General Stanley McChrystal, the most senior military commander in Afghanistan, was summoned to the White House in 2010 and sacked by President Obama following a candid interview in Rolling Stone magazine. What does this demonstrate? Well, one conclusion is all is well. Here is proof that the military is subordinate to politics, just what a healthy democracy needs. Another conclusion is they are both subordinate to the media. This is also probably healthy also. Journalists got the President sacked in the Watergate scandal. Rolling Stone Magazine are probably very happy though. It’s a triumphal moment for the leading counter cultural monthly to take a general’s scalp.
What did General McChrystal do wrong? Is it really news that a bunch of soldiers when relaxing in a bar bitch about politicians? Is the public really shocked? There has been a scene like that in almost every war movie. It’s so commonplace that it can’t be news. A soldier fighting a war thinks the politicians on the other side of the world are out of touch. That’s such a cliche…
So what did he do wrong? This was a catatactic blunder. It was a level confusion, a breaching of the barrier between the private man and the public role. In this case, the individual is on level one and the public office is the meta-level above it. There is no problem with an individual having those thoughts. There is a problem with the leader of the armed forces disagreeing with the President in public. Rolling Stone is also guilty here. General McChrystal did not call a press conference and announce to the world his misgivings. His aides were making in appropriate jokes getting drunk in a bar in Paris. We have all done that. It was Rolling Stone who took it across the barrier from the private to the public.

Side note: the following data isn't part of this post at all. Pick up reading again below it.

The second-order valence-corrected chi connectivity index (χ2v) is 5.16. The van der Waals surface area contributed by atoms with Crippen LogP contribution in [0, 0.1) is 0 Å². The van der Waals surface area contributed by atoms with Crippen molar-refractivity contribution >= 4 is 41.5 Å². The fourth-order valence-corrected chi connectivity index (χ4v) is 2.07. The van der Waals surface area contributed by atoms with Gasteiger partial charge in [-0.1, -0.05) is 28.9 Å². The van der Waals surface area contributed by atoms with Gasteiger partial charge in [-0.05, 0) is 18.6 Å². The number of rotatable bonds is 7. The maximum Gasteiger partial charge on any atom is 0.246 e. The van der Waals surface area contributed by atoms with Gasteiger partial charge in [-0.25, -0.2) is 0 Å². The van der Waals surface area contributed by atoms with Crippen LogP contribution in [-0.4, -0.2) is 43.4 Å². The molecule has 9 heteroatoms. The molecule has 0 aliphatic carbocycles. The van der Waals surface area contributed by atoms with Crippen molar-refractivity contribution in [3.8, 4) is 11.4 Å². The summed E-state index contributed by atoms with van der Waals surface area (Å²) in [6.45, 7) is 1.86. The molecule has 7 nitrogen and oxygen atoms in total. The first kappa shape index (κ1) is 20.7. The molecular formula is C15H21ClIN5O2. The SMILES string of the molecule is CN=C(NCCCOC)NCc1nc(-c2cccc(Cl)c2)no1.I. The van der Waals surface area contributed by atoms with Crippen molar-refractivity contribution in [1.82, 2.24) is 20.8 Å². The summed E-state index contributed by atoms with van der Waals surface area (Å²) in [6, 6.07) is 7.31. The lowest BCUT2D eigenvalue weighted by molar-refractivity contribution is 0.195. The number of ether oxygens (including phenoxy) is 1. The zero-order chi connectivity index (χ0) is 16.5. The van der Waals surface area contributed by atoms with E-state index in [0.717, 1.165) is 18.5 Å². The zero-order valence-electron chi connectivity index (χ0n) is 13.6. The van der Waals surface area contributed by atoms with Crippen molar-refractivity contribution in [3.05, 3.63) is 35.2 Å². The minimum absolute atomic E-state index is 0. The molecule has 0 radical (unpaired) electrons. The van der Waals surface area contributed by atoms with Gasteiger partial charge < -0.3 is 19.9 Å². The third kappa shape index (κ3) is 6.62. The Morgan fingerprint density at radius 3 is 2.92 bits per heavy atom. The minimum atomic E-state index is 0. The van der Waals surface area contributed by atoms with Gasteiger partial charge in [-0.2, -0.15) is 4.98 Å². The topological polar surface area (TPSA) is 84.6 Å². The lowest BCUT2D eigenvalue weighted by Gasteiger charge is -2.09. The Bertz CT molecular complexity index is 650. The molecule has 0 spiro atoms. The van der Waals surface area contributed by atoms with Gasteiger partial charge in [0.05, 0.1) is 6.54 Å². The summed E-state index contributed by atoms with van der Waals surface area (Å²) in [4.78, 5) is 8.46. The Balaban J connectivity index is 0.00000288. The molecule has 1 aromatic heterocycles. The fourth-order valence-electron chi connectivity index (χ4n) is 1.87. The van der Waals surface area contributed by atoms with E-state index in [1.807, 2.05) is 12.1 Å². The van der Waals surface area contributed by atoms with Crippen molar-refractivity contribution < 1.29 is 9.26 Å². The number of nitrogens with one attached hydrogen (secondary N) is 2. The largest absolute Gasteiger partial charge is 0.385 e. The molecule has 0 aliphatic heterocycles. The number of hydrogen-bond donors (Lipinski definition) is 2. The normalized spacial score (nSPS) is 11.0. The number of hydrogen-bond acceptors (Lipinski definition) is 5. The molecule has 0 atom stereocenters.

You may say it is foolish to air your true feelings when there is a journalist lurking around. Its only a small step from there to believing that public officials should routinely lie to the press. That is not a good result. The real fault lies with us – the reading public – and the need to view the category of ‘public role’ as more important than the human one. Surely this was a case where the context of the comments was a vitally import qualifying factor. They got ignored as the categorisation process crossed the catataxic boundary between the human level and the public level.